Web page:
Costa breaks West Brom resistance to keep Chelsea on winning run
LONDON -- Three quick thoughts on Chelsea's 1-0 win over West Brom in the Premier League on Sunday:
1. Titles are built on grinding games out
Chelsea's ninth consecutive Premier League win did not come easily, but it will have been just as satisfying to manager Antonio Conte as any that preceded Sunday's 1-0 win over West Brom. It required two substitutions, a shift away from the much-heralded back three and 76 minutes of patience, but like a stubborn jar of pickles, the visitors were eventually popped open.
Having watched from the sideline as Tony Pulis' team absorbed everything Chelsea could throw at them, Conte made his changes shortly after the hour. First he sent on Willian for Pedro, dumping the back three and reshuffling into a 4-2-3-1. Eight minutes later, Cesc Fabregas entered the fray in place of Victor Moses. And it was he who brought the breakthrough in a matter of moments with one of his trademarked lofted passes from the middle. Gareth McAuley seemed to have the ball under control, but Diego Costa chose to disagree. He harried the veteran defender, seized possession, cut inside and slammed the ball past Ben Foster for his 12th league goal of the season. The relief around Stamford Bridge was palpable.
Unsurprisingly, given that Chelsea (six) and West Brom (five) have the most ever-present players in the league, changes for this early Sunday clash were kept to a minimum. Nemanja Matic returned to replace Fabregas in the Chelsea midfield, while Pulis went with the same XI that beat Watford last week.
Chelsea, as they do in this new dawn, looked to their wing-backs to provide the breakthrough, but found that Pulis was one step ahead of them. Chris Brunt and Matt Phillips put their attacking duties to one side and marshalled Marcos Alonso and Moses, dropping deep to give Albion's defence the look of a back six. Chelsea dominated possession, holding the ball nearly three-quarters of the first half, but found it hard to make chances, their best coming from the shin of Pedro when N'Golo Kante blasted the ball into him from range. The ricochet ran wide.
The second half brought little in the way of improvement, only the slow burning hope that the increasingly frequent appearance of referee Mike Dean's yellow card might reduce the Baggies' numbers and open up some space. Chelsea's supporters focused their firepower on referee Dean, especially on the hour, when he missed a Foster touch to David Luiz's free kick and failed to give them a corner.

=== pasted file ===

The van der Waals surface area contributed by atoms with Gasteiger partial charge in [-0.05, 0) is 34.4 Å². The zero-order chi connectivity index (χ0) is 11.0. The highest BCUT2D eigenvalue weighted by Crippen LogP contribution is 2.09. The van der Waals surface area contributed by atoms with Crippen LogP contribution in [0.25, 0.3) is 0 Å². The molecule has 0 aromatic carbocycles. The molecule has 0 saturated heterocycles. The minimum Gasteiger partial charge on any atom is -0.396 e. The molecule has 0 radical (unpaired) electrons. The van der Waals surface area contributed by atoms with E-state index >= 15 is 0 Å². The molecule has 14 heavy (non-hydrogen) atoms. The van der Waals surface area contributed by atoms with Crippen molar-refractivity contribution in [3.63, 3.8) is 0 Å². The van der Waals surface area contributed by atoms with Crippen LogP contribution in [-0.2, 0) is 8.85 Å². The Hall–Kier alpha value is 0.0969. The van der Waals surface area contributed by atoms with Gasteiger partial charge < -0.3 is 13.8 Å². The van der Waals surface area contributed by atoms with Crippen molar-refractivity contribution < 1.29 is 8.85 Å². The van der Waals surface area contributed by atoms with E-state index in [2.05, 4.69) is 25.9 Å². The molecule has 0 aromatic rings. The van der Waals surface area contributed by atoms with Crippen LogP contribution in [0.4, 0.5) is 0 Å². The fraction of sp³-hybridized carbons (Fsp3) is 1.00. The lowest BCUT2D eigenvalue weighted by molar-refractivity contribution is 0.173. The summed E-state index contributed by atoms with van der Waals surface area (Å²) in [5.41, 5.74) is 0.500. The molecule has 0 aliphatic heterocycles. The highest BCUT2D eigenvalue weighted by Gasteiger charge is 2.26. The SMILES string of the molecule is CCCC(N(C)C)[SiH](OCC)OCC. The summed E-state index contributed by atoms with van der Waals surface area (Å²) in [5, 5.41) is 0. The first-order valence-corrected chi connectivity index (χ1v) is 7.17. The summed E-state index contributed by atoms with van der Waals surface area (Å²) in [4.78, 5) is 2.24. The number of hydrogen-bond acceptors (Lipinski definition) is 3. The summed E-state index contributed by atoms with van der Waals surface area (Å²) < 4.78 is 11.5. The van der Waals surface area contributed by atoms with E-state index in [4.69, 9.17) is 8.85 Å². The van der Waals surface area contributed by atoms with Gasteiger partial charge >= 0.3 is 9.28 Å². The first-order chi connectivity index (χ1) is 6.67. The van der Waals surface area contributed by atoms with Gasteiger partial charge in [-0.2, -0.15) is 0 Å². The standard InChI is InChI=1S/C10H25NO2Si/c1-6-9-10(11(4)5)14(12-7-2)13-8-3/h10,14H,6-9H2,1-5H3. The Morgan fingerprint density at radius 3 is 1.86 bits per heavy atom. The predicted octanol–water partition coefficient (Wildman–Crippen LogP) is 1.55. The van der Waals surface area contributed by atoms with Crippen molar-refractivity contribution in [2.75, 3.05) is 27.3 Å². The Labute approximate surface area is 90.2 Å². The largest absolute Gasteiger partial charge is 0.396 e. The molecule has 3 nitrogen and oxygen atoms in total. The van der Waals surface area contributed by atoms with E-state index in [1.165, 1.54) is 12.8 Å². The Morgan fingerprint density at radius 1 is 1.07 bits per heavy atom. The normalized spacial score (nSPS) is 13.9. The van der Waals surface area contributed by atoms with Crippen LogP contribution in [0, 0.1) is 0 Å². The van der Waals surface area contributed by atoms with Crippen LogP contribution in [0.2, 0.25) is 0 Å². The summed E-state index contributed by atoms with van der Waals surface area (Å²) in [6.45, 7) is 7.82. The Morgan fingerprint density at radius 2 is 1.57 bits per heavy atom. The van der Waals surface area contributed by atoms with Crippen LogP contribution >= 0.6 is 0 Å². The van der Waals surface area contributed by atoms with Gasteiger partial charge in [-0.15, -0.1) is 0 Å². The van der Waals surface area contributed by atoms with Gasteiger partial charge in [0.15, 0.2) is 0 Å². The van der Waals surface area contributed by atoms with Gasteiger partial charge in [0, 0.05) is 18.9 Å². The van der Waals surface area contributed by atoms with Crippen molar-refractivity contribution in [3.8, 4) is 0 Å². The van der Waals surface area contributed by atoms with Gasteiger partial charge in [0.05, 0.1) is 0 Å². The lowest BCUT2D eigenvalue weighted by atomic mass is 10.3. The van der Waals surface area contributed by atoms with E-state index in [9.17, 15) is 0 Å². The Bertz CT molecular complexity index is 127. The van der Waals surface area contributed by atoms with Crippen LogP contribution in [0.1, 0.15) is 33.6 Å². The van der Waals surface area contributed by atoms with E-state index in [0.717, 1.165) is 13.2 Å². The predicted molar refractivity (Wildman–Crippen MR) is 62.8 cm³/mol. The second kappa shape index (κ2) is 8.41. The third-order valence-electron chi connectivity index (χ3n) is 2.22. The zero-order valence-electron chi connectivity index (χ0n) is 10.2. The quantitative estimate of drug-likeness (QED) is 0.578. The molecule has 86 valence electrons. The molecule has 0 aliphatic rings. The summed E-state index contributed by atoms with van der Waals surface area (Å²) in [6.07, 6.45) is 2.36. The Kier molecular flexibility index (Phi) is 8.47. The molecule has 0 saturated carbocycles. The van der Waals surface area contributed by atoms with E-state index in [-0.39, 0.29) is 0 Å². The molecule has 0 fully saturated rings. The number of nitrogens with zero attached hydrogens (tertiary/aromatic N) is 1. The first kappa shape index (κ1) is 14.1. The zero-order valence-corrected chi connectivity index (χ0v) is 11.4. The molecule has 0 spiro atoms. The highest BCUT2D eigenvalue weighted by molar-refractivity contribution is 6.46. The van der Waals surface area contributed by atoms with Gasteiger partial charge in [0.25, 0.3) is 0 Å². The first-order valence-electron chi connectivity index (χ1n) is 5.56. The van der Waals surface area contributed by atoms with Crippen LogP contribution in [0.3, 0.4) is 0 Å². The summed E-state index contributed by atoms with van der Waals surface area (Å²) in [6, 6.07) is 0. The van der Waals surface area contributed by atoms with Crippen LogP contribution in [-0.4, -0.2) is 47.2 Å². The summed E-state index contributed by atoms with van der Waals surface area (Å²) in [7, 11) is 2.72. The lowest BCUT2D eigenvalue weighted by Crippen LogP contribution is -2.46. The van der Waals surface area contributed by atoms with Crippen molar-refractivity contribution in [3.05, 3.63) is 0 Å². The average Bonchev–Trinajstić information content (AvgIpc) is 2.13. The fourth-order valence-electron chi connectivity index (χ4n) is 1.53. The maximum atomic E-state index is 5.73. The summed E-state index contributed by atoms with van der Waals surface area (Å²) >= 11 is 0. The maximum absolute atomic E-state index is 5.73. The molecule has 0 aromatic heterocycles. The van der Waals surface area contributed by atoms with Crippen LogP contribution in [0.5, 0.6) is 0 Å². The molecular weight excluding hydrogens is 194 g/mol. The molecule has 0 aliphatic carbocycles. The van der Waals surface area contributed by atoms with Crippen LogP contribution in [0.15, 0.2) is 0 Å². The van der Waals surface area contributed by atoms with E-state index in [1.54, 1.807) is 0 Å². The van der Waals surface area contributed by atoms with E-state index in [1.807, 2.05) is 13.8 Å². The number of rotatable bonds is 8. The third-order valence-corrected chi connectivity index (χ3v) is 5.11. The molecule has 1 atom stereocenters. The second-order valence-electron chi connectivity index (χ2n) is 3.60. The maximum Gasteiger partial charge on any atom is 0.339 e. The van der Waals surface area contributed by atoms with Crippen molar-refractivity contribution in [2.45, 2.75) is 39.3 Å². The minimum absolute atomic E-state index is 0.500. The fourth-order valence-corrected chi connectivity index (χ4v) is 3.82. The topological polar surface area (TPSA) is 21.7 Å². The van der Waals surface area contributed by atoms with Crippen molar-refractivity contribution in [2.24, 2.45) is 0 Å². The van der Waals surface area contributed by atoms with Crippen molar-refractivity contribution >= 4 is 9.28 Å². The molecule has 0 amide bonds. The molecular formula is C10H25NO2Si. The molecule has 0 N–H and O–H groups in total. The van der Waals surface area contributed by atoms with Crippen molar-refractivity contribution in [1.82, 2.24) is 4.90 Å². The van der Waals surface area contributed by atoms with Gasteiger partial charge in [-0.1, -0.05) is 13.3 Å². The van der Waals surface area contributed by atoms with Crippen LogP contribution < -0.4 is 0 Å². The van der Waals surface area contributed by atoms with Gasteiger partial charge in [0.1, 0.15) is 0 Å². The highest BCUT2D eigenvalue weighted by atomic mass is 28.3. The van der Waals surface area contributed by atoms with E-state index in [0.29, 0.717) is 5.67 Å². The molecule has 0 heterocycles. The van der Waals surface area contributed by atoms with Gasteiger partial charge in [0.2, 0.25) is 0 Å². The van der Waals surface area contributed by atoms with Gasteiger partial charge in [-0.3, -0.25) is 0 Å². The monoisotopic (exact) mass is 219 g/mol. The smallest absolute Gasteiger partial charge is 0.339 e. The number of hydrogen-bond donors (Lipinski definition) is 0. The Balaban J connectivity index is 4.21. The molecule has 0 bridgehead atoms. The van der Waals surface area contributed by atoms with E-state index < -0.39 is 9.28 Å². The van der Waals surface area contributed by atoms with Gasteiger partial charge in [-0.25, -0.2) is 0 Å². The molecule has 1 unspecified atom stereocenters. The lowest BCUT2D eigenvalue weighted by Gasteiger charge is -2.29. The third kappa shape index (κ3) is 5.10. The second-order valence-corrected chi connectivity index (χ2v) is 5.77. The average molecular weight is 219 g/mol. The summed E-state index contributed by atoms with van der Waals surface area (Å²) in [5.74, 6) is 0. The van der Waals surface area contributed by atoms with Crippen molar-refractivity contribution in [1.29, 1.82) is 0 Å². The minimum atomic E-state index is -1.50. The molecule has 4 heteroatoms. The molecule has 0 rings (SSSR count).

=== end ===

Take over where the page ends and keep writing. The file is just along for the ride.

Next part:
But the tide turned with Conte's changes, and though Albion fought to restore parity, Chelsea were able to hold on for three points that would easily have eluded less determined teams.
2. Costa continues his fine form
What to praise Costa for first? For the goal that broke the Baggies' hearts and won the game or the self-control that led to his being on the pitch in the first place? Five bookings warrants a one-match suspension, and the Spanish international has been on four since Sept. 24. This is the 10th game he has stayed out of the referee's notepad, an extraordinary feat for a player of such volcanic temperament.
There is an old adage used to defend footballers for their misdemeanours: "If you take that edge out of their game, they'll be half the player." It appears that the opposite is true of Costa.
Focused and controlled, he is far, far more effective than the sullen sack of studs and elbows that led the line last season. Even with their numbers at the back, West Brom still had problems containing him. And, sadly for them, they could contain for only 76 minutes.
3. Credit for Baggies and Pulis despite defeat
Pulis was compared to Sir Alex Ferguson by captain Darren Fletcher in an interview with the Sunday Times. Fletcher argued that Pulis is a far more tactically aware manager than people think. He's right, and this performance certainly proved it.
It has been said over the past fortnight that the way to stop Chelsea is to play as Tottenham did for the first half of their narrow 2-1 defeat at Stamford Bridge, pushing up and restricting space. There was never any danger of Pulis following that logic. With the wingers ordered to track Chelsea's wing-backs, the Baggies had a 6-3-1 shape for much of the game. In goal, Foster was time-wasting from midway through the first half. It infuriated the home supporters, but it worked well. Albion made chances, too, the crossing of Craig Dawson causing some early worries for Chelsea.
Unfortunately for Pulis, it wasn't quite enough. Nevertheless, his players deserved the warm applause bestowed upon them by the travelling support. Because of the anti-social noon kickoff time, they would have had to have left their homes in the small hours of Sunday morning. At least they were rewarded for their loyalty with a good effort.
Iain Macintosh covers the Premier League and Champions League for ESPN FC. Follow him on Twitter @IainMacintosh.